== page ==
The administrator, Nancy Miller of PS 34, will not return to the school at 104th Avenue and Springfield Boulevard and will face a disciplinary hearing and possible termination, Klein said."We regret that these children were subjected to this unacceptable behavior and apologize to them and their families," the chancellor said.But while a report issued by the Office of Special Investigations confirmed Miller's misconduct in the incident that happened March 16, it said there was not "sufficient evidence" that she referred to the students' ethnicity or homeland in a derogatory manner, an accusation that had further enraged parents. Principal Pauline Shakespeare, who was not at school on the day of the punishment, was not negligent in the way she reported the matter, the investigators said.Elsie Saint-Louis Accilien, the head of Haitian-Americans United for Progress in Queens Village, said the students' parents were glad the department had taken the accusations seriously, but thought Shakespeare should have been punished."They're grateful some of the demands have been met, but they're outraged she was not removed," said Accilien, who has helped the parents deal with the incident. "The community is still upset."The students Miller forced to sit on the floor were members of a bilingual class of Haitian fourth- and fifth-graders taught in English and Creole. After speaking with the parents, Accilien said she had a deeper understanding of the school under Shakespeare, who came on board in March 2004. Accilien said Shakespeare, who is black, did not want Creole spoken in her school and made it an unfriendly place for Haitian students, teachers and parents."That principal has never treated them with respect," Accilien said, explaining that Shakespeare created the environment that led to the gymnasium mistreatment. "She set the stage." Accilien also said she still believed Miller, who is white, disparaged Haiti and Haitians despite the investigators ruling otherwise. "That's baloney," she said.In compiling their report on the incident, investigators examined written statements by the students and conducted interviews with the youngsters, Shakespeare, Miller, and other faculty and staff. Asked whether she had enemies at the school, Miller told investigators that Haitian teachers at PS 34 believe she and Shakespeare want to get rid of Creole instruction. Miller also said she assumed the students were done with lunch and denied any of them had asked for utensils but were turned down.Investigators ruled that Miller's lunch explanation was not credible. But while they gave credence to reports she called the students "animals," they did not find sufficient evidence that she had disparaged Haiti since only a couple of students said she had done so. They also found no proof that the assistant principal made similar comments last fall, another allegation.In other interviews, a guidance counselor told investigators she did not credit the students' allegations at first because of the language barrier, the report said.While the investigation was under way, many Haitians in the community said they had been discriminated against by American-born blacks for years, and an education leader in the area's School District 29 worried the incident would create lasting divisions.Klein said guidance counselors and a bilingual social worker had been sent to talk with the children. City Councilman Leroy Comrie (D-St. Albans) called on Shakespeare to heal PS 34."Many of the children do not feel comfortable returning to the school," he said. "If those feelings continue to manifest themselves over time, it is possible that further changes may have to be made at PS 34."Meanwhile, Timothy James, the head of District 29's community education council, wanted assurances that Miller would be fired."In District 29, this can never ever happen again," he said.Reach reporter Michael Morton by e-mail at news@times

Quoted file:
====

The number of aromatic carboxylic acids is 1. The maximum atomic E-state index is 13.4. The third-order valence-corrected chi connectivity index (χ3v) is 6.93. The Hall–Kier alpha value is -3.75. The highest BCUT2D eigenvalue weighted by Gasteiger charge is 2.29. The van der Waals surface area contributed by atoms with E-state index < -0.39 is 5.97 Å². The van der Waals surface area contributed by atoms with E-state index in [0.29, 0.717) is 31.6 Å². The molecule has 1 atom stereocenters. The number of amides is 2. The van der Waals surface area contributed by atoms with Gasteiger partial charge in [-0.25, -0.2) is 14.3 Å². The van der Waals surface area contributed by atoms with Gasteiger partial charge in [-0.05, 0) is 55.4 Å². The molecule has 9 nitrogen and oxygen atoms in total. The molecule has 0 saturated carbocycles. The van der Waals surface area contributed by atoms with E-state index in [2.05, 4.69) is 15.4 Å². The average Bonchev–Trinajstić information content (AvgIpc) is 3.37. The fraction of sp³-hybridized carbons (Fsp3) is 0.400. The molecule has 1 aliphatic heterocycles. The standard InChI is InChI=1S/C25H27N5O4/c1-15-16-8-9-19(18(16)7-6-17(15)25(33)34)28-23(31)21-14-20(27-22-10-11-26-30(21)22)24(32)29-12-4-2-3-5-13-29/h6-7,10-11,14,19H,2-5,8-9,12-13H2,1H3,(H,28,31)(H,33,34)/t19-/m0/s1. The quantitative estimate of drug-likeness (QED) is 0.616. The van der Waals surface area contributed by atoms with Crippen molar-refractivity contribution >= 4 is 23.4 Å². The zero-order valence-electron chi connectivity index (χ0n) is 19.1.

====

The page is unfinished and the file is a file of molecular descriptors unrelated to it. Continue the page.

©2005 Community News Group
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